May 17 (Bloomberg) -- Suning Appliance Co. and BYD Co. paced gains on speculation demand will increase after China announced new subsidies for the consumer electronics and automobile industries.
Suning, China’s biggest electronics retailer by market value, rallied 1.65 percent to 9.87 yuan at the close of trading in Shenzhen. BYD gained 4 percent to 25.12 yuan, snapping seven days of losses. The benchmark Shanghai Composite Index climbed 1.4 percent, the most in two weeks, and the CSI 300 Index added 1.5 percent.
China will allocate 26.5 billion yuan ($4.2 billion) in subsidies to promote the use of energy-saving household appliances and products, according to a statement posted on the government’s website yesterday, citing a State Council meeting at which Premier Wen Jiabao presided. The nation will allocate a further 6 billion yuan of subsidies for purchases of vehicles with engines of less than 1.6 liters, according to the statement.
“Given the downturn in industry demand, the new policies will help to underpin profitability at these companies,” Ji Min, a consumer analyst at China Merchants Securities Co. in Shenzhen, said in a report.
Appliances eligible for subsidies include air conditioners, flat-panel television sets, refrigerators, washing machines and water heaters that meet energy-efficiency standards, the government said in the release.
The new subsidies replace a government program that gave shoppers as much as 400 yuan toward the purchase of new home appliances. The old incentives, which expired Dec. 31, drove the sales of electronics retailers including Suning and Gome Electrical Appliances Holding Ltd. for two years.
Light Bulbs, LEDs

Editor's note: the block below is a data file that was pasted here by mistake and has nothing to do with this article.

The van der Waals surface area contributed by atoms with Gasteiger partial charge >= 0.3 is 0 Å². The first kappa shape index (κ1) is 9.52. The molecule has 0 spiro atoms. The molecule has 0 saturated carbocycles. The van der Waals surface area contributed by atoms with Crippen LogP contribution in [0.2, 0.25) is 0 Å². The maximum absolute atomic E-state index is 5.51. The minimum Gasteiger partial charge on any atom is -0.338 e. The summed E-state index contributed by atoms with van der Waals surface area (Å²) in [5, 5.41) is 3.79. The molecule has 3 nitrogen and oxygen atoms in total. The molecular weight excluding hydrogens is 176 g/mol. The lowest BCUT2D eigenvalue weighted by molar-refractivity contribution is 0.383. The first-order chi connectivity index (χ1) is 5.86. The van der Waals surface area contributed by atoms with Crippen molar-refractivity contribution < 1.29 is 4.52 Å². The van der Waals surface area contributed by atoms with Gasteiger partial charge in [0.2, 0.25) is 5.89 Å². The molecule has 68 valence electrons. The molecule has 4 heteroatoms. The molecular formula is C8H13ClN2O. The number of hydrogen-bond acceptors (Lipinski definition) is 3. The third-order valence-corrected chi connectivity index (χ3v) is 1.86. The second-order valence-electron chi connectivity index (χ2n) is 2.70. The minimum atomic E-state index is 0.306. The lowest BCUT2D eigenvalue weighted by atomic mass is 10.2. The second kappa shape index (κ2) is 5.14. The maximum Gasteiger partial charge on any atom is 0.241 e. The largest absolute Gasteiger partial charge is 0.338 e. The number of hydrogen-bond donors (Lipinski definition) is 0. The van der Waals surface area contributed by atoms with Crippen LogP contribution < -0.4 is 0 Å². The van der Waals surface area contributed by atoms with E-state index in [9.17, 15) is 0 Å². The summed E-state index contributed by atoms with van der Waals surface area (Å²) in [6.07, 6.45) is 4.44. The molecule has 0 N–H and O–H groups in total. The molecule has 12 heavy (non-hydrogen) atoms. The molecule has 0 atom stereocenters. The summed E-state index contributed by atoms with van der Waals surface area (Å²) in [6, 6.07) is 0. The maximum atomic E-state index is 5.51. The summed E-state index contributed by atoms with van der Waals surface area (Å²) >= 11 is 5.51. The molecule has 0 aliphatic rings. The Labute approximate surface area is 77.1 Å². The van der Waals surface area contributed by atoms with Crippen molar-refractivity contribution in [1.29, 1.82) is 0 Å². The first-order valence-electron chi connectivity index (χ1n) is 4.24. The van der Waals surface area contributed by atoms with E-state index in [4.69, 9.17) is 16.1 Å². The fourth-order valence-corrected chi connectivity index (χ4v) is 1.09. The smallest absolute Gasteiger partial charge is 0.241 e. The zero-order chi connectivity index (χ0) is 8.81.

Gome jumped 2.4 percent to HK$1.26 in Hong Kong trading today. Skyworth Digital Holdings Ltd., a maker of televisions and other electronics, surged 11 percent to HK$3.41.
China will also earmark 2.2 billion yuan to promote the use of energy-saving light bulbs and LEDs and 1.6 billion yuan for the purchase of “highly efficient” electrical machinery, according to yesterday’s statement.
China’s growth rate slowed to 8.1 percent in the first quarter from 11.9 percent two years ago. Retail sales gained 14.1 percent in April from a year earlier, the least since February 2009. That compared with estimates of 15.1 percent and March’s 15.2 percent increase. Passenger-vehicle sales rose 1.9 percent in the first four months of the year, according to the china Association of Automobile Manufacturers.
The auto stimulus announced yesterday is about half the amount spent by the government in 2010 to boost buying of such fuel efficient cars, according to Macquarie Group Ltd. China spent $12 billion yuan on a program offering a 3,000 yuan subsidy on the sale of each fuel-efficient car with engines smaller than 1.6 litres, analysts Zhixuan Lin and Janet Lewis said in a report today. The subsidies ended in October last year.
“The government knows this year passenger vehicle sales will be slow and the economy is slowing,” said Alice Leung, deputy head of research at ICBC International Research Ltd. “They also do not want idle resources and overcapacity in the industry.”
SAIC Motor Corp. rose 2.25 percent in Shanghai trading. Geely Automobile Holdings Ltd. advanced 2.3 percent to HK$2.62, Dongfeng Motor Group Co. was up 2.3 percent to HK$13.30, and Great Wall Motor Co. stock jumped 5.8 percent to HK$15.32 in Hong Kong.
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